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Vaping is Still on the Rise in High Schools

Justine Calma, The Verge
November 5, 2019

Federal regulators could move to limit mint flavors after study shows its popularity.

One in four high schoolers and one in ten middle schoolers have tried vaping in the last 30 days, according to the 2019 National Youth Tobacco Survey released today. The survey results come as both states and the federal government have called for stricter regulations to stem the rising number of young people who use e-cigarettes. But current efforts may be falling short by continuing to allow mint and menthol flavors to be easily accessible. Another study, published today in the same journal, found that mint was the most popular flavor for Juul users in eighth through 12th grade.

The numbers, published in the Journal of the American Medical Association suggest that there are now 4.1 million high schoolers using electronic cigarettes, about a half million more than the year before. And it’s a gigantic leap from five years ago, when just 4.5 percent of high school students reported vaping. Vaping became more popular than smoking cigarettes among students for the first time in 2014. There’s also been an uptick in how often the students are vaping. More than one in three of those who vape said that they’ve done so at least 20 days out of the past 30 days. That number was closer to one in four last year. The study authors note, however, that it’s more difficult to compare this year’s numbers to previous years because of changes to the questionnaire that reflect the changing brands on the market. And this was the first year that the survey was conducted electronically instead of using paper and pencil, which likewise makes the results tricky to compare to other years.

The popularity of mint could affect how federal authorities regulate e-cigarette flavors. Previous efforts to curb vaping among young people focused on banning sweeter flavors while allowing flavors like mint and menthol to stay on the shelves. Those flavors, along with tobacco, were thought to attract older users.

The National Youth Tobacco Survey included 19,000 students; it’s conducted each year by the Centers for Disease Control and the Food and Drug Administration to get an estimate of tobacco product use nationwide and to evaluate the effectiveness of prevention programs. After last year’s survey, the FDA said it would move to stop vendors from selling sweet-flavored e-cigarette products unless they kept minors out of their stores. But those limitations didn’t apply to tobacco, mint, and menthol flavors. At the time, then-FDA commissioner Scott Gottlieb said that he was still worried about mint, writing that “if evidence shows that kids’ use of mint or menthol e-cigarettes isn’t declining, I’ll revisit this aspect of the current compliance policy.”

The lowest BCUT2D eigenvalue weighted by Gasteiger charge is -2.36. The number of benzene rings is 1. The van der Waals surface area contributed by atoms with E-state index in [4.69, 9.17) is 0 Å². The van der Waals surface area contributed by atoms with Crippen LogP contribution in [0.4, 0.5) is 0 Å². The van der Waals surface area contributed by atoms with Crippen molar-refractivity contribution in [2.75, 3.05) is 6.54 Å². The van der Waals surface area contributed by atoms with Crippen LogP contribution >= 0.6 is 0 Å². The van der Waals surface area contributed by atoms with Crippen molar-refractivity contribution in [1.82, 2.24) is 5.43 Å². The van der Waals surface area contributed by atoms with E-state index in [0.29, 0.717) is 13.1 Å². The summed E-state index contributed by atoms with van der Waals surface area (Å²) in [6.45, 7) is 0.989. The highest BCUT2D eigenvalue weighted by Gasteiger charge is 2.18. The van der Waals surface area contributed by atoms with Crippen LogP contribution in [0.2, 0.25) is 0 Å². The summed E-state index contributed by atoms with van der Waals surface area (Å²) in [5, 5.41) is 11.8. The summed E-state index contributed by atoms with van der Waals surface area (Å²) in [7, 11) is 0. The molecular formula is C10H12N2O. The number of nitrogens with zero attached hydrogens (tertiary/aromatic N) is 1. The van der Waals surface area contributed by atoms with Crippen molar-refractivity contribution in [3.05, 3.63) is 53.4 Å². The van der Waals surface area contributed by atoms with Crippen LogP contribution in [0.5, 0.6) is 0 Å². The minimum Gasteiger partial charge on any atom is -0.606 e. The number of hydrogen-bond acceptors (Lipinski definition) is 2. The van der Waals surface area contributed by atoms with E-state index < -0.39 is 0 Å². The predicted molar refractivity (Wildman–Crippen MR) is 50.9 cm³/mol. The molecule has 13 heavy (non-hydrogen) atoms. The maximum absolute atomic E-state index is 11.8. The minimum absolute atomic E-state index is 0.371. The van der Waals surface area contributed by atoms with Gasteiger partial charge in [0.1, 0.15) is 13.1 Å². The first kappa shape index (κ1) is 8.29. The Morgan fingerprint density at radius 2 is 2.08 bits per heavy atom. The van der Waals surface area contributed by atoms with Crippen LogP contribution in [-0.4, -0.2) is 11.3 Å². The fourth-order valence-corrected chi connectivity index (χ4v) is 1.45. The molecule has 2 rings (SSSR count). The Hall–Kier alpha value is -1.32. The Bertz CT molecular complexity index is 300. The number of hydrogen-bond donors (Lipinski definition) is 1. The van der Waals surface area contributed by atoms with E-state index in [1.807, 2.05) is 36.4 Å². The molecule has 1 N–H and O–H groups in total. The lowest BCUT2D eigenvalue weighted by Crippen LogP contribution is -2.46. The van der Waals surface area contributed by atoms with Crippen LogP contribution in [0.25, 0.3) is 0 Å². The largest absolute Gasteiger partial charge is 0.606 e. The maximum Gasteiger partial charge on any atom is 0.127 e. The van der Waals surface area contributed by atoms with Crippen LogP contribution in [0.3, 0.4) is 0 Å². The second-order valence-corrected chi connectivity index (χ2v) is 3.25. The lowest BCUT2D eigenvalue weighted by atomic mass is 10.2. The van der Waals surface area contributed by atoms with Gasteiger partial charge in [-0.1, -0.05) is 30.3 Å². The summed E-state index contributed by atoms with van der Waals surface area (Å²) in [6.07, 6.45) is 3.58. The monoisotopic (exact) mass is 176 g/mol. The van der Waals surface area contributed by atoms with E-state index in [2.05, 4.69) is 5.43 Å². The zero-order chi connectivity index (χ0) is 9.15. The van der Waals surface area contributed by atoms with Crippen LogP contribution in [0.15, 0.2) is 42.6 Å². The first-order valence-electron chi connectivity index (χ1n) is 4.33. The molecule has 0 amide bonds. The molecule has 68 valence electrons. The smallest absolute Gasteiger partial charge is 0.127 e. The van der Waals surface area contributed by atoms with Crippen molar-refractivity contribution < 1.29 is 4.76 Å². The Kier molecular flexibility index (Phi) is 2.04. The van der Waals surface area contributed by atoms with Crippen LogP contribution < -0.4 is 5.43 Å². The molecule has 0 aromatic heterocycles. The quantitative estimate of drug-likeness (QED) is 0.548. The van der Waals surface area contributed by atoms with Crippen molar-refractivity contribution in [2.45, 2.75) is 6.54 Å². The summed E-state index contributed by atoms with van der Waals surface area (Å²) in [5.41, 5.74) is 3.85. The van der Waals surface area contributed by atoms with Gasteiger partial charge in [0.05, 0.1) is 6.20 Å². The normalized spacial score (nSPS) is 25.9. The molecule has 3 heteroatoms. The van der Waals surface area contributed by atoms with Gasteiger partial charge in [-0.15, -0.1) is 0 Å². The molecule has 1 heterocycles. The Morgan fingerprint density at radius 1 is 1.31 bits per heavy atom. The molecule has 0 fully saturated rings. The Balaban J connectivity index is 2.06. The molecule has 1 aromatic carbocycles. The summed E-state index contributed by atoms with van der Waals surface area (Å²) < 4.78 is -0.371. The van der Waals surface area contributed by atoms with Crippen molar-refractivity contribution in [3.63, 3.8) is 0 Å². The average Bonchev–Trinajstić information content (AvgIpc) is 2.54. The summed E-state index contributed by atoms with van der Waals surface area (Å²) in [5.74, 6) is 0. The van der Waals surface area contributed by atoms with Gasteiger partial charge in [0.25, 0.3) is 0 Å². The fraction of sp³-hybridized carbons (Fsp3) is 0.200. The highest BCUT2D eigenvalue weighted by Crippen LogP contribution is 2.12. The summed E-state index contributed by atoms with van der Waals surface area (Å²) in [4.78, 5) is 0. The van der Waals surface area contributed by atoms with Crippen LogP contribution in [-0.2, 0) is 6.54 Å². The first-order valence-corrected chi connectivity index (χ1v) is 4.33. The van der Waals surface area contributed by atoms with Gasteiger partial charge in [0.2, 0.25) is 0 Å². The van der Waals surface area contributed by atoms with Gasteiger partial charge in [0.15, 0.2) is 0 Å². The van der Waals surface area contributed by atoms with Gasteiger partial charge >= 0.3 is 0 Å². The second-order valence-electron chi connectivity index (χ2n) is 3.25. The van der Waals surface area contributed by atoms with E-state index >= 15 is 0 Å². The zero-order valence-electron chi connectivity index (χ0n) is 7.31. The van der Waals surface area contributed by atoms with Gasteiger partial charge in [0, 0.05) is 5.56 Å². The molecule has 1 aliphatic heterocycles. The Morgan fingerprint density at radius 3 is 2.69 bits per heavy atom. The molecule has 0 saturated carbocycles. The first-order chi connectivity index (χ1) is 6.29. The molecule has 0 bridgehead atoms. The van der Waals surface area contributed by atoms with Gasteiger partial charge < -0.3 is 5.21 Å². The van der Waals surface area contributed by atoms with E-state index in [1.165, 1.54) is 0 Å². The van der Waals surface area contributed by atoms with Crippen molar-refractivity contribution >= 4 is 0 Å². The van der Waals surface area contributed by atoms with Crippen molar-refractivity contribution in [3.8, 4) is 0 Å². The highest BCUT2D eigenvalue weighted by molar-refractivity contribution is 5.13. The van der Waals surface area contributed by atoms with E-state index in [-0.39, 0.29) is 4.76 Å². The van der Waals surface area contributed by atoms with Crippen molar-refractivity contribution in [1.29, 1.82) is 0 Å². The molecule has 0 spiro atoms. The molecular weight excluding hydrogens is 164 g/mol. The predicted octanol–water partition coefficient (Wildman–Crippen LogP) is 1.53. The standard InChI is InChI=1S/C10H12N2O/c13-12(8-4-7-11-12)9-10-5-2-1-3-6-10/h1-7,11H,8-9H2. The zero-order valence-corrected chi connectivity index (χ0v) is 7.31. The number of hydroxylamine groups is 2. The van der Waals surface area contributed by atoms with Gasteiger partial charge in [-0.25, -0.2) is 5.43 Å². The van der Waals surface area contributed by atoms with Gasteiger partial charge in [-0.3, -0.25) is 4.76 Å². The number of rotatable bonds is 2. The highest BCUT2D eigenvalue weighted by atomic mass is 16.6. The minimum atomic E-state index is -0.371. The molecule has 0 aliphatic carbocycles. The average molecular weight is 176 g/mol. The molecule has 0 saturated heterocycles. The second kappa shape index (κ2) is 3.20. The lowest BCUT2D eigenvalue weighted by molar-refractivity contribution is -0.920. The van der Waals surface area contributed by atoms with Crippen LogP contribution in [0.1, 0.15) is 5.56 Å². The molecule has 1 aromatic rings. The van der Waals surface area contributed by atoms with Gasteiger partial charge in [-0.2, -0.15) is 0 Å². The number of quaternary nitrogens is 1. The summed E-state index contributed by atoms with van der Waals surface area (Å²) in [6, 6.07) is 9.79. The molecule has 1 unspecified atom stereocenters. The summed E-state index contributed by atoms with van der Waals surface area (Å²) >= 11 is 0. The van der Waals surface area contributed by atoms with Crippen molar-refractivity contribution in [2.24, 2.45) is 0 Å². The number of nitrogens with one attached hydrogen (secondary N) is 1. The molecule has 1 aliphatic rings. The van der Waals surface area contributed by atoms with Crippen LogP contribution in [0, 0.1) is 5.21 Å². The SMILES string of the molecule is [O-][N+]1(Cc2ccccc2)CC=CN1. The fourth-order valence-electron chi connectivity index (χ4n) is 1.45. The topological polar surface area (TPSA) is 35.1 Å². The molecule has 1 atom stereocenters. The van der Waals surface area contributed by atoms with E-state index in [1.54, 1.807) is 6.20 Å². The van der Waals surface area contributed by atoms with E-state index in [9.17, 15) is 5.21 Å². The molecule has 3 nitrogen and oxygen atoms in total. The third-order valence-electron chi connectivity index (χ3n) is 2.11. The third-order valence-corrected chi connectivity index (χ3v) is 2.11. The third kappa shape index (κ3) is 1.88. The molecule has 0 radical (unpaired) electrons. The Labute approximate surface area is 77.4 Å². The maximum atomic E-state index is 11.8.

The flavor study that was conducted by the University of Southern California included 14,000 eighth, 10th, and 12th graders who use Juul products, the most widely used e-cigarette brand. The high school students voted mint as their go-to flavor, while middle schoolers ranked it second after mango. One in ten middle schoolers vape, according to the tobacco survey.

President Trump in September called on the FDA to ban all flavored cigarettes. “Not only is it a problem overall, but really specifically with respect for children,” he told reporters at the White House. Earlier that month, Michigan became the first state to ban them.

The new numbers come at a tough time for the e-cigarette industry. Juul, a giant in the industry, halted advertising and replaced its CEO in September, and last month a former executive accused the company of shipping contaminated pods. Public scrutiny is also growing over vaping as the FDA and CDC continue to investigate a spate of mysterious lung injuries connected to vaping that have led to 37 deaths. It’s a serious concern, but it is separate from the rising numbers of young people using e-cigarette products. The vast majority of those reported injuries have been linked to people using substances containing THC, not nicotine.

View the original article here.

Posted on 11/05/2019 in E-cigarettes and Other Tobacco Products